One amazing thing followed another. I filmed a new Star Trek episode - in, of all places, the lush, verdant wilds of the Adirondacks! It was put together by - of all people, devoted Star Trek fans! The show will be accessed - of all things, by the internet! Forty years can produce such undreamed of wonders. This series of Star Trek episodes called "Star Trek: New Voyages" was created by people who discovered Star Trek on television as youngsters in high school or college and today are successful people each in their respective professions. Led by James Cawley, they remain committed Star Trek fans to this day; so committed that they have pooled their money, energies, and passion to produce the "New Voyages" series.
My participation in it began with director/filmmaker Marc Zicree, who found a story developed by Hollywood science fiction writer, Michael Reaves, for a contemplated revival of Star Trek as a television series in the '70s. The series revival was not to be but the story remained glowing in Marc's mind. He came over to my home and shared his enthusiasm for the script and the idea of doing it as part of the "New Voyages" series. I read the script. It was a terrific Sulu story. In it, he ages thirty years, and during those years, he falls in love, they have a daughter, and tragically, he loses his wife. It turns out, however, that those thirty years were just three minutes to the crew of the Enterprise. It is a moving drama -and I didn't have to endure the aging make up for it. The power of my acting, I'd like to think - but more accurately the years that have passed since the TV series, made age make up unnecessary.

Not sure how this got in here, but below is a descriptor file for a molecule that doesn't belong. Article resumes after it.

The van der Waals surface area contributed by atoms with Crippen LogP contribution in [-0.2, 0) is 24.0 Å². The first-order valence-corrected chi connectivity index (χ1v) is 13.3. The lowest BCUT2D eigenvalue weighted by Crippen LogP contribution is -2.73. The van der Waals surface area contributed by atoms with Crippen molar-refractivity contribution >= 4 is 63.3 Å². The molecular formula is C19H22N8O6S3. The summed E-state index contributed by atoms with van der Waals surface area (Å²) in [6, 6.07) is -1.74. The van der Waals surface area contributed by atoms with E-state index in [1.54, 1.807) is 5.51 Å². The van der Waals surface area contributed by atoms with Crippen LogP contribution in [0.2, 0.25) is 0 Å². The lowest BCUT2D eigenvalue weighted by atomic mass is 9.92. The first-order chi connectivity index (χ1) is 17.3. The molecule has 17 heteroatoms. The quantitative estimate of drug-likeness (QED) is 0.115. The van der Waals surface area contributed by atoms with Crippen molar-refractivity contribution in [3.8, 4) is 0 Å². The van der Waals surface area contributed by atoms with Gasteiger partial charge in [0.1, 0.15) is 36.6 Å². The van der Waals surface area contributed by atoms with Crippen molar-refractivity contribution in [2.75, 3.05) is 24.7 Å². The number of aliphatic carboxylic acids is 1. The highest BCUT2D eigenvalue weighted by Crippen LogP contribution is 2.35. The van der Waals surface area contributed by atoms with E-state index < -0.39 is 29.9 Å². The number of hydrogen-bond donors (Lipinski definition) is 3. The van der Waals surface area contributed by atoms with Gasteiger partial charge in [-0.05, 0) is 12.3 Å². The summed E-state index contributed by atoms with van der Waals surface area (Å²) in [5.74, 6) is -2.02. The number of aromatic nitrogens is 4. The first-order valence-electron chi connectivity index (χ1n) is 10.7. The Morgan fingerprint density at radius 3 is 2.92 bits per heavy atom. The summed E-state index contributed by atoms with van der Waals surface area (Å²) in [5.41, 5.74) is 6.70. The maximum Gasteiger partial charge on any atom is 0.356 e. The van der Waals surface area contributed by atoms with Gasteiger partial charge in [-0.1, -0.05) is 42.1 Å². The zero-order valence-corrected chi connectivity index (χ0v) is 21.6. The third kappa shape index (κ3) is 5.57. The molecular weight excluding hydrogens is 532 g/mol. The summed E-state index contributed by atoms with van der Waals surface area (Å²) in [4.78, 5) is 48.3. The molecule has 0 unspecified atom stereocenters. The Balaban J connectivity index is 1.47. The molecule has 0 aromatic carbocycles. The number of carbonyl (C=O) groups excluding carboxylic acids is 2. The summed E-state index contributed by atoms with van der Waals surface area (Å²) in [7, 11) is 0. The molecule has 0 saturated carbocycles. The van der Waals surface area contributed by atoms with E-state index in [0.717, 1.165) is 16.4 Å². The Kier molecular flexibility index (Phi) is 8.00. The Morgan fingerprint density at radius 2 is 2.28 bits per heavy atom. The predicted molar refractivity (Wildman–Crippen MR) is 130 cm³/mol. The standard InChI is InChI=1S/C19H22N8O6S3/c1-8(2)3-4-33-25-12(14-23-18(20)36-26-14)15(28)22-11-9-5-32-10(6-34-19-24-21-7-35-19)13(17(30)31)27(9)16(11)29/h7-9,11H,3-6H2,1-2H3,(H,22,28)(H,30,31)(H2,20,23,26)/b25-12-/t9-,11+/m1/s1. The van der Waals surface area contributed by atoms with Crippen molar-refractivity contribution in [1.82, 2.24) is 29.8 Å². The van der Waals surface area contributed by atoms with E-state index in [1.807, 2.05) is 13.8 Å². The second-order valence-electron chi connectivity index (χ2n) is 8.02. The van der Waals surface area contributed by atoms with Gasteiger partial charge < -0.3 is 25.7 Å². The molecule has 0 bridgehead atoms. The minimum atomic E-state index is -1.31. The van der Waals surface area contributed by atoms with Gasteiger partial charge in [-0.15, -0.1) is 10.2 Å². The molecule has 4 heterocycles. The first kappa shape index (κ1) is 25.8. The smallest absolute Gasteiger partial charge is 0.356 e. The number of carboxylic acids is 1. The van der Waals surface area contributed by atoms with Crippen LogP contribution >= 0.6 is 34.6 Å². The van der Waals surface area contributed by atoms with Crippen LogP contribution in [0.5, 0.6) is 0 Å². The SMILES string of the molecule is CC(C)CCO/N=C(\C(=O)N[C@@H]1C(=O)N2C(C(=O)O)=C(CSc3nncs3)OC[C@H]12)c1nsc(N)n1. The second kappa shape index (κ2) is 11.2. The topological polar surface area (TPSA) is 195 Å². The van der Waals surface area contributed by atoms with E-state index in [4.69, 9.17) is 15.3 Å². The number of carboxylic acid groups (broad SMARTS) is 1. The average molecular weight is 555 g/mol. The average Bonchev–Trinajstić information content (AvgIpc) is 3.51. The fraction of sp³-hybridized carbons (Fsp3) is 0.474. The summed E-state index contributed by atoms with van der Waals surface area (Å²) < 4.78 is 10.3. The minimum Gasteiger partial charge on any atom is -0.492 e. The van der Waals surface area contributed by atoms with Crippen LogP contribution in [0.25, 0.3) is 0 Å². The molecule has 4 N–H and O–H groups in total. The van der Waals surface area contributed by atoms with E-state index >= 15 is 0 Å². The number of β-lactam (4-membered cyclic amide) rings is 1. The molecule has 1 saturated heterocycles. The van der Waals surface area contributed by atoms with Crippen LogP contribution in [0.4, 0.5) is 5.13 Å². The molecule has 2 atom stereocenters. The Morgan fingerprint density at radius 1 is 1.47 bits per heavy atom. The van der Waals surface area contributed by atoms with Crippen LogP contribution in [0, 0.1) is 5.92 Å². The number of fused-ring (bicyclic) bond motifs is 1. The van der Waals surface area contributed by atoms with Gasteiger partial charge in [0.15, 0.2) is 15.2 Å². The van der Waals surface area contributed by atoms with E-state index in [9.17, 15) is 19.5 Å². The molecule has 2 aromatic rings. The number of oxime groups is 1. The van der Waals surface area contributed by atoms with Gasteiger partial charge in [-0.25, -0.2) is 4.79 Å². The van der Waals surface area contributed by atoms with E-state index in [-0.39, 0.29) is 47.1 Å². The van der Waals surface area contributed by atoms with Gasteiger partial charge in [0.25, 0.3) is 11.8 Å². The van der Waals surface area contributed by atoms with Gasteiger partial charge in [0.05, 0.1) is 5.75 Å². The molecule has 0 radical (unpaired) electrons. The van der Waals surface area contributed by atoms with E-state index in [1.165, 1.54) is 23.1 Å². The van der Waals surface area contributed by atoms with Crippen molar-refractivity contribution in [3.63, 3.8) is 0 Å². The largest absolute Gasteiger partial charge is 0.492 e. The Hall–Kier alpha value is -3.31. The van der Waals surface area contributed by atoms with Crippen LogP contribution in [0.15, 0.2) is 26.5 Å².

The experience of filming this project was as arduous as it was wonderful. The hours were tough and long but I loved the dedication of the hardworking cast and crew. The role was challenging and at the same time, enormously fulfilling. Marc Zicree is a passionate and utterly committed director. I think we have an extraordinary Star Trek episode. I can't wait for it to be web cast in March next year.
There was another Star Trek landmark. Paramount Studios decided to clear out its warehouse of all its vast collection of Star Trek props, costumes, spacecraft models, and other memorabilia and put them up for sale at the prestigious Christy's auction house. That many of these collectibles sold for as much as hundreds of thousands of dollars is another measure of the economic success of the fans who discovered the show so long ago. Like Star Trek, the fans too have lived long and prospered.
The feature film part of my "second wind" included "The Great Buck Howard" with John Malkovitch and Tom Hanks and "Finishing the Game" directed by hot young director Justin Lin, about martial artist, Bruce Lee's last, uncompleted Hong Kong film. Both films will be released next year.
The topper of the year came like an early Christmas gift in late November. I was cast in the highest-rated new television series of this season, NBC-TV's "Heroes." I will play the powerful and wealthy industrialist father of the time traveling Star Trek fan Hiro Nakamura, wonderfully acted by Masi Oka. Is this déjà vu all over again? And, so auspiciously, in the 40th anniversary year. My first episode will air on Monday night, January 29, 2007. So next year, you will be seeing a lot of the results of my "second wind."
2006 has been a richly engaging and exciting year. Like in marathon running, I know that a tremendous stimulant to the "second wind" comes from the cheering and the support of the people on the sidelines. As we briskly stride into the next year, my heartfelt thanks goes out to all who have been such an integral part of this fantastic run that I have enjoyed this past year. May I extend to all, my heartiest cheers for a happy holiday season.